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The Danger of a Single Story

January 14, 2013

The single story creates stereotypes, and the problem with stereotypes is not that they are untrue, but that they are incomplete. They make one story become the only story.

– Chimamanda Ngozi Adichie

 

http://www.ted.com/talks/chimamanda_adichie_the_danger_of_a_single_story.html

Faun says:

I watched this TED talk for a purpose unrelated to this blog, but have decided that it’s a marvelously communicated, important argument that should be shared widely.
I don’t want to write a post that selectively summarizes Adichie’s points for my own purposes. She articulates her ideas much clearer than I can, so I would really urge you to just watch the talk.

My addition is this: as a Canadian, when I watch this I think about celebrations of multiculturalism such as ‘Heritage Days’ in Edmonton. For readers unfamiliar with it, I’m sure that you have encountered something similar. Here, representatives of different ethnic communities get together annually in Hawrelak park and put up tents with food, music, and merchandise.

I would argue that sharing the surface of community is better than sharing nothing at all. At the same time, though, what kind of ‘single story stereotypes’ does experiencing only a shallow, marketable version of different nationalities create? Do we become complacent in regards to intercultural relationships in Canada? This country has a long way to go before the asserted aims of real multiculturalism are met, and I suspect that few of us actually commit to understanding and valuing traditions for their arts, moralities, scholars, and stories beyond what is displayed at Heritage Days.
I would also connect Adichie’s ideas to the current Idle No More movement. One of the most striking things noticeable in discussions (especially online) about this movement is the ignorance of those speaking about First Nations, Métis, and Inuit peoples. Many critics are skipping right over the facts and resorting to overused stereotypes, relying on the single story of Indigenous peoples that they have heard repeated time and time again.

Canadian or not, I will bet you a hypothetical million dollars (and because I chose the social sciences as a career, this will remain forever hypothetical) that you find this TED talk relevant, thought-provoking, and delightful. One of the many marvelous things about her discussion is that I’m having a very hard time narrowing down its audience. It’s applicable to everyone who has ever interacted with others.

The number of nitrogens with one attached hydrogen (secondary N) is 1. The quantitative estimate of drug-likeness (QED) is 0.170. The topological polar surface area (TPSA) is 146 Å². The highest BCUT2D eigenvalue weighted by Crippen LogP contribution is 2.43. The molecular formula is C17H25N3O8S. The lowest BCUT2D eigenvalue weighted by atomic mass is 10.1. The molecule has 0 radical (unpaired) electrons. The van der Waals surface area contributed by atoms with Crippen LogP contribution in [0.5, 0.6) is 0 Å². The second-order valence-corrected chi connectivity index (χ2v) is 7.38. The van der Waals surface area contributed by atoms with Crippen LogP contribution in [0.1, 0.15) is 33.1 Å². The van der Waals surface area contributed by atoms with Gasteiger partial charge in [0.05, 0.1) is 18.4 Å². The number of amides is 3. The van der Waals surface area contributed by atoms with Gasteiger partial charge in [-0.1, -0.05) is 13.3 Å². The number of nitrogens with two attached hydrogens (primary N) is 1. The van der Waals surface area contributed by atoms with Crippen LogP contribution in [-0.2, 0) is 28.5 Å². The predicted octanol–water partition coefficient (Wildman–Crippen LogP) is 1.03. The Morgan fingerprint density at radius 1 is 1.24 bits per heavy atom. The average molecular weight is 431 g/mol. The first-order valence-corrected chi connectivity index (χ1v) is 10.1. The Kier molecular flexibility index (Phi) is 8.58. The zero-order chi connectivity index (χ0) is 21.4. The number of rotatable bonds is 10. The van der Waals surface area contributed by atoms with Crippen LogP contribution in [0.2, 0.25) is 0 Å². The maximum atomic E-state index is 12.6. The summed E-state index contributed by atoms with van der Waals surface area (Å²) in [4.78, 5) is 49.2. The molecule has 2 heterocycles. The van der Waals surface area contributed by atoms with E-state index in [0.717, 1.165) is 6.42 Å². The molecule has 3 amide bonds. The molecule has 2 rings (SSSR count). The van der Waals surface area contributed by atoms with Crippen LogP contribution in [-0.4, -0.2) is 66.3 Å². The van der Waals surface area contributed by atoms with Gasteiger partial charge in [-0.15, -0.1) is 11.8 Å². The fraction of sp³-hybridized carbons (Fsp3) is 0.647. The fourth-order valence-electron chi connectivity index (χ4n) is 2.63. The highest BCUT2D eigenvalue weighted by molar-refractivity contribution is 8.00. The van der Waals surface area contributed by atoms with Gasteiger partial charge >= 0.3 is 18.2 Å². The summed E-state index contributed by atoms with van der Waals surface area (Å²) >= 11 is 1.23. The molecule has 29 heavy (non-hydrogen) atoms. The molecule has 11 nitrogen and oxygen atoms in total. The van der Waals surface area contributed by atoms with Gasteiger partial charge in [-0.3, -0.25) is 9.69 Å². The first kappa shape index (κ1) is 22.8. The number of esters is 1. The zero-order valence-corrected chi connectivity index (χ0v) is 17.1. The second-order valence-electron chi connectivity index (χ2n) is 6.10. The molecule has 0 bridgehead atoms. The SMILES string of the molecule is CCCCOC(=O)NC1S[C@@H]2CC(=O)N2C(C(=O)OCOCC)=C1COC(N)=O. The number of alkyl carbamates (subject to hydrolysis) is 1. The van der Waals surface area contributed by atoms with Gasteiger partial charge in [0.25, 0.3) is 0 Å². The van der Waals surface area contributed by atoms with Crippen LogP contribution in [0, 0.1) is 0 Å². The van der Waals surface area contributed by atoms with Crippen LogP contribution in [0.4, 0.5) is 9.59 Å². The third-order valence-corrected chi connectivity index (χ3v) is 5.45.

Miriam says:

This TED talk has been making huge waves in the social justice community, and I have seen it referenced in many of the recently published books I have read for my inter-religious dialogue job. The most recent time I saw it mentioned was when the author Brian D. McLaren quoted it in his book “Why Did Jesus, Moses, the Buddha, and Mohammed cross the Road?” The context in which McLaren talked about the single story was his education in grade school, growing up in the USA. There, he learned, as almost all of us did, History with a capital ‘H’. He learned a history of America that at the time he did not consider to have any kind of agenda, despite looking back and realizing that of course the history he learned was biased toward and against certain things. An example he gave was the telling of Columbus’ discovery of America. The textbook completely left out the atrocities committed on the island population by Columbus’ crew, which included slavery, rape, and murder. A similar thing can be said of our Canadian education; that ‘single story of Indigenous peoples’ that Faun talked about above is a story partially perpetuated by what we learn in school growing up—at least in my experience.
The whole reason that the field of history interests me so much is that I see it as a way to debunk the single story. The use of history is not to chronicle exactly what happened in the past, but rather to interpret the past for the present and future. When we tell a single story as our history, we do a tangible disservice to people we are inevitably harming from using this approach. That is why we must constantly go back and reappraise and reassess, both the personal history of our own lives, and our collective history that we continue to live out each and every day.

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